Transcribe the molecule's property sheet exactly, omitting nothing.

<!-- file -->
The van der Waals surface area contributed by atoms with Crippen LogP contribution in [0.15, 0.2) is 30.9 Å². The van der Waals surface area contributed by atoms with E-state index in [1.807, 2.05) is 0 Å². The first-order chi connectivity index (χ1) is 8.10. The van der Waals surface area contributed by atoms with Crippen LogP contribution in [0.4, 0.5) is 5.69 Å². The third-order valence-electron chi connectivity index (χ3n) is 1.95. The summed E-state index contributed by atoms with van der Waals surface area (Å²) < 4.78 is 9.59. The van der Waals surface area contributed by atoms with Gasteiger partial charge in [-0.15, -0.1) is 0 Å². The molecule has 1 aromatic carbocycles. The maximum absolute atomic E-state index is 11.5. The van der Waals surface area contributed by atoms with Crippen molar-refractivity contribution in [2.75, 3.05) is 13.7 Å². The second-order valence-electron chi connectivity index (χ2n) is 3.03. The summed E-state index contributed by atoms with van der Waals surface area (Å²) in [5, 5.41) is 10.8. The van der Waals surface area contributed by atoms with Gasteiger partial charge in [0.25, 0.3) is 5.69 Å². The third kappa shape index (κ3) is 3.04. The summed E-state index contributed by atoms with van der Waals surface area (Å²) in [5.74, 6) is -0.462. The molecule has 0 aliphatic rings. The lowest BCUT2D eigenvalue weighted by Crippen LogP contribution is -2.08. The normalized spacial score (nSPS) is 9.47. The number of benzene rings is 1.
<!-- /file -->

The van der Waals surface area contributed by atoms with Crippen LogP contribution in [0.15, 0.2) is 30.9 Å². The van der Waals surface area contributed by atoms with E-state index in [1.807, 2.05) is 0 Å². The first-order chi connectivity index (χ1) is 8.10. The van der Waals surface area contributed by atoms with Crippen LogP contribution in [0.4, 0.5) is 5.69 Å². The third-order valence-electron chi connectivity index (χ3n) is 1.95. The summed E-state index contributed by atoms with van der Waals surface area (Å²) < 4.78 is 9.59. The van der Waals surface area contributed by atoms with Gasteiger partial charge in [-0.15, -0.1) is 0 Å². The molecule has 1 aromatic carbocycles. The maximum absolute atomic E-state index is 11.5. The van der Waals surface area contributed by atoms with Crippen molar-refractivity contribution in [2.75, 3.05) is 13.7 Å². The second-order valence-electron chi connectivity index (χ2n) is 3.03. The summed E-state index contributed by atoms with van der Waals surface area (Å²) in [5, 5.41) is 10.8. The van der Waals surface area contributed by atoms with Gasteiger partial charge in [0.25, 0.3) is 5.69 Å². The third kappa shape index (κ3) is 3.04. The summed E-state index contributed by atoms with van der Waals surface area (Å²) in [5.74, 6) is -0.462. The molecule has 0 aliphatic rings. The lowest BCUT2D eigenvalue weighted by Crippen LogP contribution is -2.08. The normalized spacial score (nSPS) is 9.47. The number of benzene rings is 1.